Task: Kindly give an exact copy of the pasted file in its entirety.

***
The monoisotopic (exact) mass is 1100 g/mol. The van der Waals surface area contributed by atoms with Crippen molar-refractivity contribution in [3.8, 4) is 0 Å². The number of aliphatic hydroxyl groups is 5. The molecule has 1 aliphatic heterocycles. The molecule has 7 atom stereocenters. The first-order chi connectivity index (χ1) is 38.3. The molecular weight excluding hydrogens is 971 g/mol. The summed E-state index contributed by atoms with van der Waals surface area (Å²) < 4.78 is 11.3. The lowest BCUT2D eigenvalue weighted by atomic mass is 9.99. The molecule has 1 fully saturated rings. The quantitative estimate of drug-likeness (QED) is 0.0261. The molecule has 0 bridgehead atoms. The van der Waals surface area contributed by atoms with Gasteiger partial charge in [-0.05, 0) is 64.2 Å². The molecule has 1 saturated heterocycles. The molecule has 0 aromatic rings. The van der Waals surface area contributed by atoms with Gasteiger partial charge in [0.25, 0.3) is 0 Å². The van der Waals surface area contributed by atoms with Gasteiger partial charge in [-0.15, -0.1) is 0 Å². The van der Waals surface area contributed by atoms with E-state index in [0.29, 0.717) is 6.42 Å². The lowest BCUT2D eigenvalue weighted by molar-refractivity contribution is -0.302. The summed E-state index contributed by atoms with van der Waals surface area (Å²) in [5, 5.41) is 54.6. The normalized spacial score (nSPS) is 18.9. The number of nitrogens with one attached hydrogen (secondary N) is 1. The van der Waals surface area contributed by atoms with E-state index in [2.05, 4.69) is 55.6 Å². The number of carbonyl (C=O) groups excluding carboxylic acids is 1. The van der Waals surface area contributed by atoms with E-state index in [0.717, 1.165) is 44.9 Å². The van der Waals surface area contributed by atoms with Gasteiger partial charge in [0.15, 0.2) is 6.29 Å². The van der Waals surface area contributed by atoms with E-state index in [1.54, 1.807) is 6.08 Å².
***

The monoisotopic (exact) mass is 1100 g/mol. The van der Waals surface area contributed by atoms with Crippen molar-refractivity contribution in [3.8, 4) is 0 Å². The number of aliphatic hydroxyl groups is 5. The molecule has 1 aliphatic heterocycles. The molecule has 7 atom stereocenters. The first-order chi connectivity index (χ1) is 38.3. The molecular weight excluding hydrogens is 971 g/mol. The summed E-state index contributed by atoms with van der Waals surface area (Å²) < 4.78 is 11.3. The lowest BCUT2D eigenvalue weighted by atomic mass is 9.99. The molecule has 1 fully saturated rings. The quantitative estimate of drug-likeness (QED) is 0.0261. The molecule has 0 bridgehead atoms. The van der Waals surface area contributed by atoms with Gasteiger partial charge in [-0.05, 0) is 64.2 Å². The molecule has 1 saturated heterocycles. The molecule has 0 aromatic rings. The van der Waals surface area contributed by atoms with Gasteiger partial charge in [0.25, 0.3) is 0 Å². The van der Waals surface area contributed by atoms with Gasteiger partial charge in [-0.15, -0.1) is 0 Å². The van der Waals surface area contributed by atoms with E-state index in [0.29, 0.717) is 6.42 Å². The lowest BCUT2D eigenvalue weighted by molar-refractivity contribution is -0.302. The summed E-state index contributed by atoms with van der Waals surface area (Å²) in [5, 5.41) is 54.6. The normalized spacial score (nSPS) is 18.9. The number of nitrogens with one attached hydrogen (secondary N) is 1. The van der Waals surface area contributed by atoms with E-state index in [2.05, 4.69) is 55.6 Å². The number of carbonyl (C=O) groups excluding carboxylic acids is 1. The van der Waals surface area contributed by atoms with E-state index in [0.717, 1.165) is 44.9 Å². The van der Waals surface area contributed by atoms with Gasteiger partial charge in [0.15, 0.2) is 6.29 Å². The van der Waals surface area contributed by atoms with E-state index in [1.54, 1.807) is 6.08 Å².